'Guilty, m'lord, the DNA shows it,' as published in Fountain Ink, a paper by Gajanan Khergamker on DNA Profiling and Inherent Risks

The burden of proof has shifted. From being squarely on the prosecution who would have to prove the accused’s complicity in the crime, modern investigation techniques like Deoxyribose Nucleic Acid (DNA) testing when used arbitrarily, shift the onus of proof entirely on the victim.
In Mumbai, owing to a series of child rape-murders, the police go on DNA collecting spree even recently having collected more than 1,000 blood samples of ‘suspects’ amidst serious concerns of consent and contamination which could quash the prosecution in court in a series rape-murder case. This, even before the Human DNA Profiling Bill 2012 gets passed and turns into a law.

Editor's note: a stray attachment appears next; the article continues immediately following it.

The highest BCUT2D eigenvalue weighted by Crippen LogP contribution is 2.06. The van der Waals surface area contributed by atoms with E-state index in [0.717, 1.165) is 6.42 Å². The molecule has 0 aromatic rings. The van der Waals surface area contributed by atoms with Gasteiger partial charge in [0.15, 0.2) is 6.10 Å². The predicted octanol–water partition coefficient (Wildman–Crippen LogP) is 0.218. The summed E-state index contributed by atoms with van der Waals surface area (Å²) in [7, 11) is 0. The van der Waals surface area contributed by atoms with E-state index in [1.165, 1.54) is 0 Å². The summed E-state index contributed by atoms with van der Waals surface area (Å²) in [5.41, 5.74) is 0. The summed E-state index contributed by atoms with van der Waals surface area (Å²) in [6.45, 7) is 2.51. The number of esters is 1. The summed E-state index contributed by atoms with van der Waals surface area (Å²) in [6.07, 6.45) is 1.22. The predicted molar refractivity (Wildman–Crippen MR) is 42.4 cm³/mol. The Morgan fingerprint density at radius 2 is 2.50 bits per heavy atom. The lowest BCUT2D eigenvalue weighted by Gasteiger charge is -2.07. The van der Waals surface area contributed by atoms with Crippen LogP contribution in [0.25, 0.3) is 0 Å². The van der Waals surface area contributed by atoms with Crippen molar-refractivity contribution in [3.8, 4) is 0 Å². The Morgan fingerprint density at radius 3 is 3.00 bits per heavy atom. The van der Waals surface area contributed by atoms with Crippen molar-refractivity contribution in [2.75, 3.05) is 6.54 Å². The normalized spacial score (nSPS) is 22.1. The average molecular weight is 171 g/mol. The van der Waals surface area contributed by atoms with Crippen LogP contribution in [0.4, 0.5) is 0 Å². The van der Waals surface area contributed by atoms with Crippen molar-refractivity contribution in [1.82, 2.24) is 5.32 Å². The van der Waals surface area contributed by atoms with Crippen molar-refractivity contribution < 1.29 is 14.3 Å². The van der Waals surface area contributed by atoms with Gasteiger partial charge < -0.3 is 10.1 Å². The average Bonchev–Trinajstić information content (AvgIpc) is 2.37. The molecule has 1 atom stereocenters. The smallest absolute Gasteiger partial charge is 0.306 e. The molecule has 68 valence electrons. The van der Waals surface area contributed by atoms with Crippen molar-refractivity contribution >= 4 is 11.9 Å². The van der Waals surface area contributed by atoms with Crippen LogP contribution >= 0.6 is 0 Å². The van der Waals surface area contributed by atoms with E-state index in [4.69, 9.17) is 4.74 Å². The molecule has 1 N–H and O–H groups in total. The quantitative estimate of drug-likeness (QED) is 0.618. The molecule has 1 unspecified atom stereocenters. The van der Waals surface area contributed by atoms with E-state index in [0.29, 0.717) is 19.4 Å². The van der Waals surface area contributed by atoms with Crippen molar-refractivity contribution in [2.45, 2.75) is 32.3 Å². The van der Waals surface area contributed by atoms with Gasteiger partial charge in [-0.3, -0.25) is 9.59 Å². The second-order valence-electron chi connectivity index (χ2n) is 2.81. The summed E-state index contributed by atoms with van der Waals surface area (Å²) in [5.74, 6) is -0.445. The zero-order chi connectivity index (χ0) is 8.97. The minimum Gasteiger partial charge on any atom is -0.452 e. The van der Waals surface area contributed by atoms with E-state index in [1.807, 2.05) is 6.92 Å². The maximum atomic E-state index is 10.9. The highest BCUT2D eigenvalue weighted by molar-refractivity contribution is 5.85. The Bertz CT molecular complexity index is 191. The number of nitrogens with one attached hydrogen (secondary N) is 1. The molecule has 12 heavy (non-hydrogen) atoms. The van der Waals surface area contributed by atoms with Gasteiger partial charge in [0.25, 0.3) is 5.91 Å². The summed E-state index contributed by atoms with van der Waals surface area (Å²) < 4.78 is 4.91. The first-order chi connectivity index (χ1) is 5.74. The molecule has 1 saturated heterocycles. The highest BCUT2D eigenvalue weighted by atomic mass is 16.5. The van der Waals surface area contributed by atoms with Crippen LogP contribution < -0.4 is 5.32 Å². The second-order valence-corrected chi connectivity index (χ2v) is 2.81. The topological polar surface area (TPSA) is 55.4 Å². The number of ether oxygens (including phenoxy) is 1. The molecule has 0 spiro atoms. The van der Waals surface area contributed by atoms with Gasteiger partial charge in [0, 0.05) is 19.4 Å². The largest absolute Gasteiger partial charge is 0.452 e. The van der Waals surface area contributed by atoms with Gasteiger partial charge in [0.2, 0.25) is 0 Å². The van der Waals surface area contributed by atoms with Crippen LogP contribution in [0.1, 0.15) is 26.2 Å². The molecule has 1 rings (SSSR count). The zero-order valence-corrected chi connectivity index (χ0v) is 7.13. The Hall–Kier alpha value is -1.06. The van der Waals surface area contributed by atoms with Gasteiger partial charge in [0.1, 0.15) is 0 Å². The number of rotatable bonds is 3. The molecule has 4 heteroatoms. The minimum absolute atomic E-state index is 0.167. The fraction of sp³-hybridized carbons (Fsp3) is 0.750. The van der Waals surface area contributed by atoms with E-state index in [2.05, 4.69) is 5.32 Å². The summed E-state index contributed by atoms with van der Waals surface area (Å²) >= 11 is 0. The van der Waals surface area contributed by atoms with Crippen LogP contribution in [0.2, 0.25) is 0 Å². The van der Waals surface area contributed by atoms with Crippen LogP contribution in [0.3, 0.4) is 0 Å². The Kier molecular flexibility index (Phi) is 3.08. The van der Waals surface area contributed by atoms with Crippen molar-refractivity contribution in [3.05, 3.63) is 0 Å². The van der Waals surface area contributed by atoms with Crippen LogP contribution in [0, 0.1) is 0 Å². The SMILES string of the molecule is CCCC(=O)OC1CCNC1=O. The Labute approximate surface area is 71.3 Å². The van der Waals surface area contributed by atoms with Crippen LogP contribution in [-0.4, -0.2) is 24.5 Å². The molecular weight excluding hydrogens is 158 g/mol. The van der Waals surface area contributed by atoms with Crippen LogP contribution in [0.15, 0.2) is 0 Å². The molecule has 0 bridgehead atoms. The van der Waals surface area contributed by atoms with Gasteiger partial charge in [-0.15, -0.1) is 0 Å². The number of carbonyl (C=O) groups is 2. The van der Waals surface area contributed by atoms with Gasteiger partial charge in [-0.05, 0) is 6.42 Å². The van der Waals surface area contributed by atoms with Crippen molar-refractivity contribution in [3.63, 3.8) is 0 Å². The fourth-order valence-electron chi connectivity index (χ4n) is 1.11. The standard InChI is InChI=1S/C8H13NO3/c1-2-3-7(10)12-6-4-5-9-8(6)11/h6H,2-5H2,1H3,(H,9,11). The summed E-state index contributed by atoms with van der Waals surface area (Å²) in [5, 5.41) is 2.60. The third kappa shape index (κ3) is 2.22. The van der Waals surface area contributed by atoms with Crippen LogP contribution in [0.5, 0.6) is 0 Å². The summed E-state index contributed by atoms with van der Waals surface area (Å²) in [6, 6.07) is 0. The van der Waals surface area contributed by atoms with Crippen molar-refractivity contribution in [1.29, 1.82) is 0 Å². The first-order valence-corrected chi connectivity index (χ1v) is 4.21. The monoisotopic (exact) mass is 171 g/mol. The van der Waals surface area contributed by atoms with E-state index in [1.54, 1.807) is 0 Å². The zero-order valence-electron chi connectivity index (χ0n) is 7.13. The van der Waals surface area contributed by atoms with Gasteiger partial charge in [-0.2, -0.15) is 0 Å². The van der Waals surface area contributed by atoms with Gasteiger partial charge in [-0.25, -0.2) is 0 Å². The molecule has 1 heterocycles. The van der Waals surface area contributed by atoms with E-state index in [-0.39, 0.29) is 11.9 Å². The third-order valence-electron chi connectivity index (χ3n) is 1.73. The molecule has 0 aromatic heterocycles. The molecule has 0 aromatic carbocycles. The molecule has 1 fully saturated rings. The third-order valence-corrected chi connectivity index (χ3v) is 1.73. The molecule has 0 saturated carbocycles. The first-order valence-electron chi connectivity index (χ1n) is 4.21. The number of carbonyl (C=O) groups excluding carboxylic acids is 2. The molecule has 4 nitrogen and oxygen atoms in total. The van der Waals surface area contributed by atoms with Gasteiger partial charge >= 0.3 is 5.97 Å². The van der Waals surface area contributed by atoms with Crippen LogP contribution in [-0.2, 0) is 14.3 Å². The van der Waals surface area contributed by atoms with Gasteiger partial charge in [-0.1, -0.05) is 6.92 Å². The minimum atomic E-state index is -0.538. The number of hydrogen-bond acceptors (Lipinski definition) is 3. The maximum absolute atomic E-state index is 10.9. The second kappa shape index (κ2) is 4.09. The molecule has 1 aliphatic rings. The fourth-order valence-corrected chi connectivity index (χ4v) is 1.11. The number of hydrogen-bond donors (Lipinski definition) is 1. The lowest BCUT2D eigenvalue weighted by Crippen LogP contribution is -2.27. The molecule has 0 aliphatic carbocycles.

The fears are real and palpable as the humans risk being ‘codified’ and ‘tabulated’ and forced to pay for a guilt that’s presumed till proven innocent. The tests besides being arbitrary are questionable and whose findings likely to be quashed in court don’t affect the police. They’re doing their job…however shabbily!
When an individual is made to undergo a DNA test, the test though being investigative in nature, swiftly attributes a load of doubt on the credibility of the individual particularly so in a society swift to jump to conclusions. And so, the individual whose DNA’s tested is perceived as guilty till the results of the test arrive and vindicate his innocence.

Download the full PDF document here

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